An Inherent Fusion Event is one that does not require an effect to start the process. Simply having the material and declaring that you wish to fuse them is enough. These Fusion monsters will always say “Must first be Special Summoned (from your Extra Deck) by” and “You do not use Polymerization”, so they’re pretty easy to spot.

The interesting thing about these Inherent Fusions is that none of them are actually Fusion Summoned. These monsters are purple, yes, but their specific ways to summon them are strictly Special Summoning, so they avoid any cards that prevent Fusion Summoning specifically.

These Fusions are unofficially-ish referred to as Contact Fusions. You must control the material on the field, though the monsters do not have to be face-up. Face-down monsters must be revealed (not flipped) before a fusion event can resolve to allow both players to verify that the fusion material is valid.

Let’s look at an example.

Our player controls 2 monsters, Gladiator Beast Bestari and Gladiator Beast Darius. Bestari is set and Darius is in Attack mode. Our player declares that he’s attempting to Special Summon Gladiator Beast Gyzarus.

In order to carry out the Summon, the player reveals the face-down Bestari and, as stated in the card text of Gyzarus, returns both Bestari and Darius to the deck, then places Gyzarus on the field. All the steps of an effect based fusion are carried out with no need to activate another card to do it, the player met the conditions to make the fusion happen.

Inherent vs Effect Fusions

The main difference is that Inherent Fusions use up the cards immediately, as if the Fusion was successfully performed, so it’s a riskier. With an effect based Fusion, if your opponent negates the spell, trap, or monster effect that initiated the event, then it ends there, and you lose nothing but that initial card.

On the other hand, Inherent Fusions require one less card to be performed, they are more automatic because all that you need are the fusion material monsters on the board. However, there are only a handful of Inherent Fusions [Ritual Beasts, Gladiator Beasts, Chimeratech Fortress Dragon, Neos Fusions, etc], and their play-ability is very influenced by the metagame.

The summon of Inherent Fusion can be negated before they hit the field by cards like Thunderking Rai-Oh, Solemn Warning, and Steelswarm Roach. They can also be responded to by cards like Bottomless Trap and other cards that activate when a monster is summoned, while monsters summoned through the effect of another card have a little more protection. Their summon cannot be negated, only the effect of the card used to initiate the fusion event can be negated, but of course, once they hit the field, they are vulnerable to the same when-summoned traps.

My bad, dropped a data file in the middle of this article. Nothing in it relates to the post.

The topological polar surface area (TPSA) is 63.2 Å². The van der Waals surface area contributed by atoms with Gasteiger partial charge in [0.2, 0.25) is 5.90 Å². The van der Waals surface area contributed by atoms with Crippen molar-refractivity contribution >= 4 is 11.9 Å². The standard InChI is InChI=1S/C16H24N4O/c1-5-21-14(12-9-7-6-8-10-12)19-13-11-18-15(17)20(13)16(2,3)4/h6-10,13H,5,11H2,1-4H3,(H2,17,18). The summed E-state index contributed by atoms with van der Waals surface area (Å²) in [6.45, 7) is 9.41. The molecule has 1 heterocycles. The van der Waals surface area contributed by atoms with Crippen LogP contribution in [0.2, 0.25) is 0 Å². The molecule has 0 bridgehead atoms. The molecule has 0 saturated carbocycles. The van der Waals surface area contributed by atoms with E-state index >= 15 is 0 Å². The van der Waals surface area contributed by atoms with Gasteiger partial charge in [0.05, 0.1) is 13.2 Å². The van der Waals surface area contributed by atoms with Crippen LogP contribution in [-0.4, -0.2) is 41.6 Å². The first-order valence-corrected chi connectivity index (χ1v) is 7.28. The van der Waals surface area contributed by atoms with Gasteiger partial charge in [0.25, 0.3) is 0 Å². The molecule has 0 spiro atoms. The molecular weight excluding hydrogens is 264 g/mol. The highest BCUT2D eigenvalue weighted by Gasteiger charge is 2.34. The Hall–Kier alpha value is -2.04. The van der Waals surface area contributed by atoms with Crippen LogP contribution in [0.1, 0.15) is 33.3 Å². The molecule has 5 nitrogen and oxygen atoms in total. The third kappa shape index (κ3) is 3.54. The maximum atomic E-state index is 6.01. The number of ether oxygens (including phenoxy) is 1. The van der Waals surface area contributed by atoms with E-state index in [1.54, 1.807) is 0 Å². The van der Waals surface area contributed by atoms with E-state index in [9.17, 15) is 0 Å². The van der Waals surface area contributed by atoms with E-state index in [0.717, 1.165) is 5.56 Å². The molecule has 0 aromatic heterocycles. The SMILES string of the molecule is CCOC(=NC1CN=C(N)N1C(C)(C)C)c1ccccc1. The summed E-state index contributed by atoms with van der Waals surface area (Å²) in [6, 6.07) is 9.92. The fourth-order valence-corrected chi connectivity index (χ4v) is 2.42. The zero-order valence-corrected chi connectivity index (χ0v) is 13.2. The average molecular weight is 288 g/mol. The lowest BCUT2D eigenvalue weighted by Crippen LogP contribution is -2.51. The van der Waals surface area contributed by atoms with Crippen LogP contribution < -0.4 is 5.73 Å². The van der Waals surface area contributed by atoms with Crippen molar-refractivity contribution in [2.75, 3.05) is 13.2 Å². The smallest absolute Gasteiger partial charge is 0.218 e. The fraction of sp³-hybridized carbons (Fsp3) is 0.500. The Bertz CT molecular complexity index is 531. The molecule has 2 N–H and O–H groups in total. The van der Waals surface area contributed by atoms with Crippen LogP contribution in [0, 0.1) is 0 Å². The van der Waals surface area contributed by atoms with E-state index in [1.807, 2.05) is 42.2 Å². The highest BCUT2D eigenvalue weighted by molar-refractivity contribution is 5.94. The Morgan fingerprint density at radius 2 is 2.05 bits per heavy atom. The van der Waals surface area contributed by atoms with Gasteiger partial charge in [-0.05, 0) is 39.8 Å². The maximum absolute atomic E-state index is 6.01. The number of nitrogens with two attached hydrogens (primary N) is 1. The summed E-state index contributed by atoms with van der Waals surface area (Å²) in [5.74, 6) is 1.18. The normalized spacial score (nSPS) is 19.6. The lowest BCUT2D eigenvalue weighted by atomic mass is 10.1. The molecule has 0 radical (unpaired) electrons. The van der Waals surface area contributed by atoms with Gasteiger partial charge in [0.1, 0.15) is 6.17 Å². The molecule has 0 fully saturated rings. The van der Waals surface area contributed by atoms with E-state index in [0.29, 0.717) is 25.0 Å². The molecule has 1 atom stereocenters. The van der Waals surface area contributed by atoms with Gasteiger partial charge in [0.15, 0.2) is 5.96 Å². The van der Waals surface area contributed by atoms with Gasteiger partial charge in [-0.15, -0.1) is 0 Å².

Fusion Substitutes

The Light - Hex-Sealed Fusion

Example of a Fusion Substitute Monster

Fusion Substitute monsters provide a great way to quickly collect the fusion material needed. There are a few times where fusion substitute monsters cannot be used:

  • Inherent Fusions
    • These monsters always require that you control the Fusion Material monsters listed in their card text. If a fusion substitute monster can change its name, great, use it, but otherwise it is excluded.
    • And remember, Inherent Fusion monsters are Special Summoned, not Fusion Summoned, so there’s no reason for Fusion Substitutes to work for them.
  • Strict or “Closed” Fusions
    • When a Fusion Monster specifically states: A Fusion Summon of this monster can only be conducted with the above Fusion Material Monsters, Fusion Subs cannot be used.
      • Again, these types of Fusions require the fusion material to be of the same name as the ones listed in the card text.
      • It’s impossible to change the name of a card in your hand, but changing the name of a card on the field will make it a valid Fusion Material.

Fusion Alternatives

Cards like Instant Fusion and Cyber Stein, Magical Scientist and Summoner of Illusions can summon our purple friends from the extra deck without the need to have any of the fusion material.

Fusion Alternatives are all going to be Effect Based (Spell, Trap, Monster Eff) Fusions or Special Summons, and it’s important to figure out which type of summon (Fusion/Special Summon) the card is providing. For example, some monsters can be Special Summoned any way you choose, but must be Fusion Summoned in strict ways.

Properly Fusion Summoning

A proper summon of a Fusion Monster is when a player uses the Fusion Event method listed in the card text of a Fusion Monster (Polymerization, Contact Fusion, Strict Fusion) etc. Or, when that player uses a Fusion Alternative that specifically says the summon of a monster will be treated as a Fusion Summon (like Instant Fusion).

If a Fusion Monster is Special Summoned from the extra deck without undergoing a proper Fusion Event, it cannot be Special Summoned from the Graveyard or Banished Zone after it leaves the field. This restriction encourages players to properly use Fusions in order to get their full potential.

 

Questions and Comments

If any questions come up while your reading this, perhaps it’s of a specific situation or card, feel free to leave it in the comments or reach out to me on twitter @mattcarterwa. But most of all, if you found this article interesting or helpful, let me know in the comments or like the page!